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(Image: Jayashree Krishnan)
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Artist of the Week: Jayashree Krishnan

Seattle might be notorious for niche coffee shops and scenic waterways, but locals know it's also home to an array of people who love to create. This city is chock-full of artists who we love to feature weekly on Seattle Refined! If you have a local artist in mind that you would like to see featured, let us know at hello@seattlerefined.com. And if you're wondering just what constitutes art, that's the beauty of it; it's up to you!

Seattle Refined: How long have you been creating? Do you work with other mediums?
Jayashree Krishnan: Ever since I can remember. My earliest memory was drawing a large peacock with chalk when I was four. I am a painter. I work with different types of paint.

Can you tell us about your artistic process and how the different stages work into it?
Here is a little window into my creative process behind building a concept-based piece titled "The Inside Job." Confession: I listen to Oprah's podcast called "SuperSoul Conversations" while I work. After listening to a few of those, I kept getting one common message from what all the people she interviewed were saying, "you need to get out of your head." They were talking about how to be fully present and mindfulness, of course. But to me, the sentence presented an image. What you see in this sketch is a first attempt at creating a visual.

It looked too weird and confusing. I hired a photographer after several of these sketches, and we set up a photoshoot with my daughter as the model. Meanwhile, I boldly purchased a 4-foot square panel and prepped it for painting. Once you have made that commitment, all you can do is move forward.

My next goal was to somehow paint what it looks like inside our brains when we think.

I started to look for articles about recent research on the biological neural network. I came upon one titled The Forest Of Neurons showing an animation of the neural network in our brains. The next few days involved a lot of back and forth — sanding, scrubbing, wiping and reworking took place until the painting resembled the image in my head.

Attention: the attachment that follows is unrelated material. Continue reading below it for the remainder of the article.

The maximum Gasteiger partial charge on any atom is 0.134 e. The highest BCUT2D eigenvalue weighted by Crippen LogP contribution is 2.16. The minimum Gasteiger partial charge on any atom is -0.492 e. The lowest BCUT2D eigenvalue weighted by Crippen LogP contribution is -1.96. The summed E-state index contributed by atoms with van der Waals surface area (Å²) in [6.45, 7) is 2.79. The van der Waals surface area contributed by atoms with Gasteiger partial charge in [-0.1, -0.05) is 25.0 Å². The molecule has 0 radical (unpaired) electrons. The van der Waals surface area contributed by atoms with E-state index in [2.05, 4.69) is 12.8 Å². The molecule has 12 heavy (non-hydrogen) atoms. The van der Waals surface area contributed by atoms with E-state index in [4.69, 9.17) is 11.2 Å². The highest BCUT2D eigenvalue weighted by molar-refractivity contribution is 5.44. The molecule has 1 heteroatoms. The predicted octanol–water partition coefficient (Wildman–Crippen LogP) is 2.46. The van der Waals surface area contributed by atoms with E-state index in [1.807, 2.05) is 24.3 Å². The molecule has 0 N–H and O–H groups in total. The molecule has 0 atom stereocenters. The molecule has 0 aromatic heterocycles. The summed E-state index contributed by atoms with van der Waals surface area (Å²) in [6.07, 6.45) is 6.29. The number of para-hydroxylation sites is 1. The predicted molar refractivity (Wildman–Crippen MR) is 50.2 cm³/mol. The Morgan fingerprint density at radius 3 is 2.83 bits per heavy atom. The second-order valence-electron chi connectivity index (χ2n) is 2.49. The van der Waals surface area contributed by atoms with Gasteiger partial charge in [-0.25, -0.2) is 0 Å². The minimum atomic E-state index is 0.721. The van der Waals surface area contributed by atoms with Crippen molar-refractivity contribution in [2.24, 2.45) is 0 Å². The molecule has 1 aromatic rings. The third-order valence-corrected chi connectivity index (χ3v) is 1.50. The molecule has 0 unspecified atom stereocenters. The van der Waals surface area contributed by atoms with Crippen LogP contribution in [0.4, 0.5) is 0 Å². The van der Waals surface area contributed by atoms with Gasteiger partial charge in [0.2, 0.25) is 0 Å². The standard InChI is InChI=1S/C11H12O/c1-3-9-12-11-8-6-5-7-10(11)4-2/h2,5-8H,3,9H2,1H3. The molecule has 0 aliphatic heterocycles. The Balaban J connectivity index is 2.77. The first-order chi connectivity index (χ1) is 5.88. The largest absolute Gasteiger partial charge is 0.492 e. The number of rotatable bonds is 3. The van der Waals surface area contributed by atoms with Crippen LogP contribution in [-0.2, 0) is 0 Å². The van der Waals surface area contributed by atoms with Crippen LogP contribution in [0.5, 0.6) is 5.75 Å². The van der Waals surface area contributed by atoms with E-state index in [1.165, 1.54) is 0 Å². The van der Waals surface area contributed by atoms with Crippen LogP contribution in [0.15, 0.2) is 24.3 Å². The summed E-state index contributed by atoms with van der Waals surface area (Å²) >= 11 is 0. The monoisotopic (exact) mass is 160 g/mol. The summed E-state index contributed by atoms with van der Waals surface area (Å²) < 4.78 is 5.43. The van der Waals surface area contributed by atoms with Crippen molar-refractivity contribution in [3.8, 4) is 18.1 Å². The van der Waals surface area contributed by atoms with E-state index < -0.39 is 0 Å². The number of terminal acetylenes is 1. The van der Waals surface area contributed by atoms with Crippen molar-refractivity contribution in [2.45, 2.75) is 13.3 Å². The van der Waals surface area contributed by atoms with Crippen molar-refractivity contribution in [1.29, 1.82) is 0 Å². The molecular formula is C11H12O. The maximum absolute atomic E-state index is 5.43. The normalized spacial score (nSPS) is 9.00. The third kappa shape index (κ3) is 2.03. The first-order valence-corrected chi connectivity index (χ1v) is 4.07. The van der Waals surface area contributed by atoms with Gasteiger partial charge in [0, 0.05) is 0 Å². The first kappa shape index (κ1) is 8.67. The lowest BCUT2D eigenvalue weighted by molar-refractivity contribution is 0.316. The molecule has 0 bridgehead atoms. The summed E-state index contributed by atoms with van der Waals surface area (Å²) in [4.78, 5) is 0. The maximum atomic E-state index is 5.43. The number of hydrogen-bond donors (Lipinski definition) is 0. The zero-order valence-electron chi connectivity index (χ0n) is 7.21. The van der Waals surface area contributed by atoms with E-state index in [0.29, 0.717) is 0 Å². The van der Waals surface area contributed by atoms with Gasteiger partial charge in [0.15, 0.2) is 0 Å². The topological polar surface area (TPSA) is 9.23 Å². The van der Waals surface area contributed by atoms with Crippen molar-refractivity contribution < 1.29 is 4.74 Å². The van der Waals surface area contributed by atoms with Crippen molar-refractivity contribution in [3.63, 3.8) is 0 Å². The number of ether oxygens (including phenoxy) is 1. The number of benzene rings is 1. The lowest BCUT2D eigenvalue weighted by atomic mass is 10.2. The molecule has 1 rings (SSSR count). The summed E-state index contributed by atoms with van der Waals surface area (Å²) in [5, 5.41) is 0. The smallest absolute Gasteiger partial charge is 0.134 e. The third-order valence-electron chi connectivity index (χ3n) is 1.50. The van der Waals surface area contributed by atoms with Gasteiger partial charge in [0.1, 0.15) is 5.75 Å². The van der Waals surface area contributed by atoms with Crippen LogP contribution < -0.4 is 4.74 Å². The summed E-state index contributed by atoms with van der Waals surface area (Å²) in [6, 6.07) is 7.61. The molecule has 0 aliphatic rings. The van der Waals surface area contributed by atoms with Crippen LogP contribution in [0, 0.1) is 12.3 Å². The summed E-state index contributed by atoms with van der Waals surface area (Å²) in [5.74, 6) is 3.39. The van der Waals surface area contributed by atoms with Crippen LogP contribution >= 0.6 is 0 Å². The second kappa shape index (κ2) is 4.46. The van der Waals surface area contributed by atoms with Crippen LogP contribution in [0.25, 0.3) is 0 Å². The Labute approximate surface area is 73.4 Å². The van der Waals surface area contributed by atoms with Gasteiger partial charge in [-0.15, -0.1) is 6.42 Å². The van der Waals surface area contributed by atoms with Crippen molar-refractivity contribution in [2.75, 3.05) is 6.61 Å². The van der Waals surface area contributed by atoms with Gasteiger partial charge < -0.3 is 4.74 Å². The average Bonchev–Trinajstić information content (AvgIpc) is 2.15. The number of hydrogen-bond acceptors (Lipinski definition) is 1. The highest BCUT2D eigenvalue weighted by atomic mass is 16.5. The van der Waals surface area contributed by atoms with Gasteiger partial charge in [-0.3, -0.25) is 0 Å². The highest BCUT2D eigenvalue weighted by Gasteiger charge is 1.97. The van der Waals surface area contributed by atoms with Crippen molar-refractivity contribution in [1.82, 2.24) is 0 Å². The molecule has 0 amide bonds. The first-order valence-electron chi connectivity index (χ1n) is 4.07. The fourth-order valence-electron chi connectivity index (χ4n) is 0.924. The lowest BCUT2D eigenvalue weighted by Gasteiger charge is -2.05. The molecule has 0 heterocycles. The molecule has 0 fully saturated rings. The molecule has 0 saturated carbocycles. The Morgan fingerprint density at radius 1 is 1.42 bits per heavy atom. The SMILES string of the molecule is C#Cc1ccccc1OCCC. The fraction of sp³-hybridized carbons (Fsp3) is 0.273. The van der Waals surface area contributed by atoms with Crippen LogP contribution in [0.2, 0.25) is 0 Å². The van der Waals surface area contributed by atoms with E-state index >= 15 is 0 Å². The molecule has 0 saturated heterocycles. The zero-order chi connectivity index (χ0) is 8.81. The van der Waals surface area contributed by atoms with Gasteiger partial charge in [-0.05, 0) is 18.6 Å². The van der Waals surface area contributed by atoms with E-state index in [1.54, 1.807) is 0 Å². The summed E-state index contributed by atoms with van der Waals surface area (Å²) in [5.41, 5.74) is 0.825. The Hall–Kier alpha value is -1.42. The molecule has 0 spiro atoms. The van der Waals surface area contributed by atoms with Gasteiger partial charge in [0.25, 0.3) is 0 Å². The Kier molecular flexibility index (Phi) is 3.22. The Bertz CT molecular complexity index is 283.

Here is what it looks like now. There is an idea for the next big one, no sketch yet. When it happens, the process will begin all over again.

Tell us about where your inspiration for your art come from?
From everything around me and everything within. I love taking hikes around the Seattle area and enjoy painting the scene in front of me — en plein air style. Last month I finished a series of nine portraits showing a human emotion each. My models are all South Asian women. Inspiration is really everywhere.

Do you have a specific "beat" you like best — nature, food, profiles, etc.?
I love to sketch everyday scenes in local cafes, on the bus ride to my studio, at Green Lake park, UW and with our Seattle Urban Sketchers group. You will likely find me in a café going right back to where I left off, once it is safe to be in a coffee shop again.

Do you have one piece of art that means more to you, or is extremely special to you?
Each and every piece I have had the pleasure of creating holds special meaning to me. Samsara, the tree of life, is by far the most special of them all. Probably because so many people from diverse backgrounds connected with it.

What experiences in your life have affected your art the most?
Until five years ago, I was teaching mathematics to college students. I quit that job to paint full time. Since then, art has been a journey of wanting to learn more and to keep challenging myself to push the boundaries. The past three years, I have had the pleasure of holding workshops for at-risk youth and their mentors using grants funded by 4Culture. That has been an incredible experience for me, giving this art a place to go and to make a change in someone's life. This time of social distancing has been very productive for me. I have created over 50 pieces in the last three months alone. To answer the question, "Art has become a way of experiencing life."

If we want to see more of your work, where should we go to find it?
Most of my work is online on my website www.jayashreekrishnan.com, and I am on Instagram @jayashreeart. You are, of course, welcome to a studio visit at the historic building Inscape Arts where I work. Currently, I am working from my makeshift home studio.

What is next for you? Anything you're working on right now that you're really excited about?
Currently, I am painting a series of local doctors, nurses and health care workers treating COVID 19 patients. It started with portraits I made of my cousins, who are both doctors, donning their PPE at work. After that, I painted several nurses and ICU doctors from different hospitals in the country. I paint around one every day. The series of watercolors will be displayed at the Virginia Mason Hospital downtown when it is finished. It is my way of saying thanks to all medical workers and first responders for the incredibly challenging work they are doing every day.

Lastly, how do you take your coffee? (We ask everyone!)
16 ounce, black, extra hot, please!

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